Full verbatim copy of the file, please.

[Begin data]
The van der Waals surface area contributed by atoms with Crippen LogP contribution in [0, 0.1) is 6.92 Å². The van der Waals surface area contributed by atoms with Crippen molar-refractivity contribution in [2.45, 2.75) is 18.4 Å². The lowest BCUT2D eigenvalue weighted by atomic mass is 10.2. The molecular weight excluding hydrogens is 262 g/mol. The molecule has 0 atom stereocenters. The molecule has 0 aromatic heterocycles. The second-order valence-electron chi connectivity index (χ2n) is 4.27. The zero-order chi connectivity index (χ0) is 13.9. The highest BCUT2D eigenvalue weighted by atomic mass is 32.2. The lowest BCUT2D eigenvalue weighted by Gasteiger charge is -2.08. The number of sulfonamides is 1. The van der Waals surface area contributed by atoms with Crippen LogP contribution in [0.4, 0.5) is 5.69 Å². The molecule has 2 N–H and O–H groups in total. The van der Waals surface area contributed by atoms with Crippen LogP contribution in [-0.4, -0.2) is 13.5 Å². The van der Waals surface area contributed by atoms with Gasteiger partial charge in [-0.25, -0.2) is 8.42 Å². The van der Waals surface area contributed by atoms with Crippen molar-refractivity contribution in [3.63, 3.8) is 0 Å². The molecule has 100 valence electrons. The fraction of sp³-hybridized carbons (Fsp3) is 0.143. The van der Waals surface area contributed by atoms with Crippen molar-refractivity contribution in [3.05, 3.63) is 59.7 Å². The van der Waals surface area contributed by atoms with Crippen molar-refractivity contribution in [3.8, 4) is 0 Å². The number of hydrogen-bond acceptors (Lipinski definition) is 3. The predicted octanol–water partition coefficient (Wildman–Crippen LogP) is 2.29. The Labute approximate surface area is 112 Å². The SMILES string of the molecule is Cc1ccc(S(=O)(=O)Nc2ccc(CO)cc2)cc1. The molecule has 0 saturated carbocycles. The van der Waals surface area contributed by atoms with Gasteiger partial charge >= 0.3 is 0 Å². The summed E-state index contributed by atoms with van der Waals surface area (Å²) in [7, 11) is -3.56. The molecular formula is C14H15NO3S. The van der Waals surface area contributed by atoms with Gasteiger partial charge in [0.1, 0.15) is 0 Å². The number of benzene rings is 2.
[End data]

The van der Waals surface area contributed by atoms with Crippen LogP contribution in [0, 0.1) is 6.92 Å². The van der Waals surface area contributed by atoms with Crippen molar-refractivity contribution in [2.45, 2.75) is 18.4 Å². The lowest BCUT2D eigenvalue weighted by atomic mass is 10.2. The molecular weight excluding hydrogens is 262 g/mol. The molecule has 0 atom stereocenters. The molecule has 0 aromatic heterocycles. The second-order valence-electron chi connectivity index (χ2n) is 4.27. The zero-order chi connectivity index (χ0) is 13.9. The highest BCUT2D eigenvalue weighted by atomic mass is 32.2. The lowest BCUT2D eigenvalue weighted by Gasteiger charge is -2.08. The number of sulfonamides is 1. The van der Waals surface area contributed by atoms with Crippen LogP contribution in [0.4, 0.5) is 5.69 Å². The molecule has 2 N–H and O–H groups in total. The van der Waals surface area contributed by atoms with Crippen LogP contribution in [-0.4, -0.2) is 13.5 Å². The van der Waals surface area contributed by atoms with Gasteiger partial charge in [-0.25, -0.2) is 8.42 Å². The van der Waals surface area contributed by atoms with Crippen molar-refractivity contribution in [3.63, 3.8) is 0 Å². The molecule has 100 valence electrons. The fraction of sp³-hybridized carbons (Fsp3) is 0.143. The van der Waals surface area contributed by atoms with Crippen molar-refractivity contribution in [3.05, 3.63) is 59.7 Å². The van der Waals surface area contributed by atoms with Crippen molar-refractivity contribution in [3.8, 4) is 0 Å². The number of hydrogen-bond acceptors (Lipinski definition) is 3. The predicted octanol–water partition coefficient (Wildman–Crippen LogP) is 2.29. The Labute approximate surface area is 112 Å². The SMILES string of the molecule is Cc1ccc(S(=O)(=O)Nc2ccc(CO)cc2)cc1. The molecule has 0 saturated carbocycles. The van der Waals surface area contributed by atoms with Gasteiger partial charge >= 0.3 is 0 Å². The summed E-state index contributed by atoms with van der Waals surface area (Å²) in [7, 11) is -3.56. The molecular formula is C14H15NO3S. The van der Waals surface area contributed by atoms with Gasteiger partial charge in [0.1, 0.15) is 0 Å². The number of benzene rings is 2.